από Geoff Moore
The J/24 Mainsail is the easiest sail to trim because it is so visible. Just being visible, however, doesn't mean it trims itself. Shroud tension, mast step position, and backstay have to be adjusted properly to insure you get maximum performance in all conditions.
Lets break it down into two parts. First there are those controls that affect the mainsail through mast bend. Second there are those controls that affect only the flexible membrane itself.
The ability of the mast to bend allows us to change the overall depth of the main. The more bend the flatter the sail gets until we reach a point where the bend is more than the luff curve of the sail can absorb. At that point the
mainsail starts to develop diagonal wrinkles and we say the sail is "turned inside out", or "overbent".
Depth in a mainsail can be incrementally reduced by pulling the backstay. The point where the sail turns inside out is a great visual aide to maximum mast bend. Any bend beyond that point is detrimental to the overall
performance. That means you stop pulling on the backstay, and/or the lower shrouds need more tension.
But what about lighter air?
Since the mast can never be held perfectly straight in heavy air, the luff of the mainsail has to have a certain amount of positive curve to it. So the exact opposite to "overbending" happens in light air. The luff curve in the
sail has too much curve in it relative to the mast, or the mast is too straight. This is much harder to detect than an inside out wrinkle, but it is every bit as disastrous to performance. The visual indicator of this problem is simply
a mainsail with too much draft too far forward. The way we get around this in light air is to "prebend" the mast.
All the tuning guides will tell you where to put your mast butt, and how tight to tension your shrouds. These are the critical factors in setting up your prebend. Tuning guides are great reference tools, but they do have serious limitations. They don't take into account any minor variations in your boat, or any changes in your sails as they age. Having a mental image of what looks right is very important.
Knowing when and how much backstay to pull on is also difficult to describe. This is because there are very few visual clews. In practice most
racing is done with backstay all the way off, or all the way on. When conditions warrant backstay contro, the clews are usually rudder pressure and heel.
Cunningham affects draft position. A tighter cunningham pulls the draft forward. Mast bend moves the draft aft. Therefore, more cunningham is needed to pull it back into position. Likewise, as sails age the draft moves aft so more cunningham will be needed. Most sailors don't recognize that bolt ropes shrink much faster than the sail. So it is important to measure cunningham control by visually checking draft placement rather than by
how hard you pull on it. As the mainsail approaches the point of "turning inside out" increased cunningham will smooth out the sail so that you can use even more backstay.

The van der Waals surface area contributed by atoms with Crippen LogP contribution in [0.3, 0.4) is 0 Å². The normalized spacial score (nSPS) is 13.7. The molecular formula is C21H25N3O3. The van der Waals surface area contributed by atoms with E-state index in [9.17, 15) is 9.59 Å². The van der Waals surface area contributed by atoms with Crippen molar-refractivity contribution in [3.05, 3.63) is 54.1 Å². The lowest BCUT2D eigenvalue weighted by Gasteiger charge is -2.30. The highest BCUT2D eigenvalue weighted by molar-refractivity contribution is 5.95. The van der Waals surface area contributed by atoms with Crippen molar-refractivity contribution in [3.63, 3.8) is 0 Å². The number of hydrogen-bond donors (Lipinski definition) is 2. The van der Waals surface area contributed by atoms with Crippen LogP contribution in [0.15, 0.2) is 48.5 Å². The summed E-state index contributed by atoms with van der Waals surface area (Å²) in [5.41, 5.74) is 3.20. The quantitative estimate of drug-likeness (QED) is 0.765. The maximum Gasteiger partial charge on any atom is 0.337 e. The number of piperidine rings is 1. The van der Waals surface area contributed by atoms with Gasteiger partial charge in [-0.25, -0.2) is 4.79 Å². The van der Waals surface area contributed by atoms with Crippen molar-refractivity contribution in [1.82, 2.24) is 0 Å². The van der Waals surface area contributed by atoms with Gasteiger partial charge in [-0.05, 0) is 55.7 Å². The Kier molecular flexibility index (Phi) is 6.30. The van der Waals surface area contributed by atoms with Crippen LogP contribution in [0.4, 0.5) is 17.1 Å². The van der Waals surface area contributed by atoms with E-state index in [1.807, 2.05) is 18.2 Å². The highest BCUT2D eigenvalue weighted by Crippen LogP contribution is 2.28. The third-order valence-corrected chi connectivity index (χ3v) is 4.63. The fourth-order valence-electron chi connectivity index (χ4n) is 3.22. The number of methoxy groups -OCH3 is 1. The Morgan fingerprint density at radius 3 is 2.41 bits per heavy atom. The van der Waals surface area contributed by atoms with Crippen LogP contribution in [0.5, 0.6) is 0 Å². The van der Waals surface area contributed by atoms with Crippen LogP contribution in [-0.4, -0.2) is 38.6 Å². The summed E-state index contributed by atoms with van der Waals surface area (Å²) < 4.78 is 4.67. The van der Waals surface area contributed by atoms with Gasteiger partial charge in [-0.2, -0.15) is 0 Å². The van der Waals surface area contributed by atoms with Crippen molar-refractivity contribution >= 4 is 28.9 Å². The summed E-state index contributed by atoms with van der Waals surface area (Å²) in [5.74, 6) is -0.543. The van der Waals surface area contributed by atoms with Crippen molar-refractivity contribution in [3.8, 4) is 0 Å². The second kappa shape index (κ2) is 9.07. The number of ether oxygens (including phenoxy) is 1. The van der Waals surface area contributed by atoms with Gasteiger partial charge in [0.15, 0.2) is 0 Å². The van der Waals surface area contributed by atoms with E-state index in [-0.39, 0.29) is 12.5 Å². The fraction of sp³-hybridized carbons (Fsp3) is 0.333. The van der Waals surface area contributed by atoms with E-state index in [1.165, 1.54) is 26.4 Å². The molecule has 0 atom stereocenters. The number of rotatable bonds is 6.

The outhaul affects the lower third of the sail. It is important because it adjusts the exit angle of the lower batten. If it is eased too much the bottom part of the main will stall, and you will not be able to keep up in light air.
Conversely, if the bottom batten is too open the J/24 with its short headstay is very hard to keep balanced. The boat sails better with as much power aft in the boat as possible. The best place to view this is standing to windward of the mast looking aft while someone eases and trims the
outhaul. Here again, and older sail will need more outhaul.
The vang, traveler and mainsheet all work together to control twist. Adjusting twist is the fastest way the skipper can affect the balance, or feel of the boat. Less twist should result in more rudder pressure. In light air this is very difficult to detect. In heavy air the traveler is not long enough or easily adjusted enough, so we switch to vang sheeting. Vang sheeting sets a certain twist by holding the boom down hard while the main is adjusted
to keep the boat balanced. Lots of vang also helps by bending the lower part of the mast, therefore opening the slot and decreasing backwind. If there is ever a doubt over whether to vang sheet or traveler sheet, remember a foil with absolutely no twist is more efficient than a twisted foil. A twisted foil is more forgiving, however. (you don't see too many twisted aircraft wings, or even keels for that matter)
In general a sailor coming from another class will find that the J/24 mainsail can be sheeted tighter than they expect.
**You can tell if your boom is centered by looking at the part of you mainsheet leaving the ratchet block. When it is straight up, the boom is centered. You can see it from the rail.
***The best way to check your top batten angle is to compare it to the mast head crane. Since the crane is always pointed straight back you don't have get under the boom to sight it.
* Geoff Moore *
* Shore Sails Ltd *
* 7 Merton Road *
* Newport, RI 02840 *
* 401-849-7700 *
* fax 401-849-7952 *
* firstname.lastname@example.org *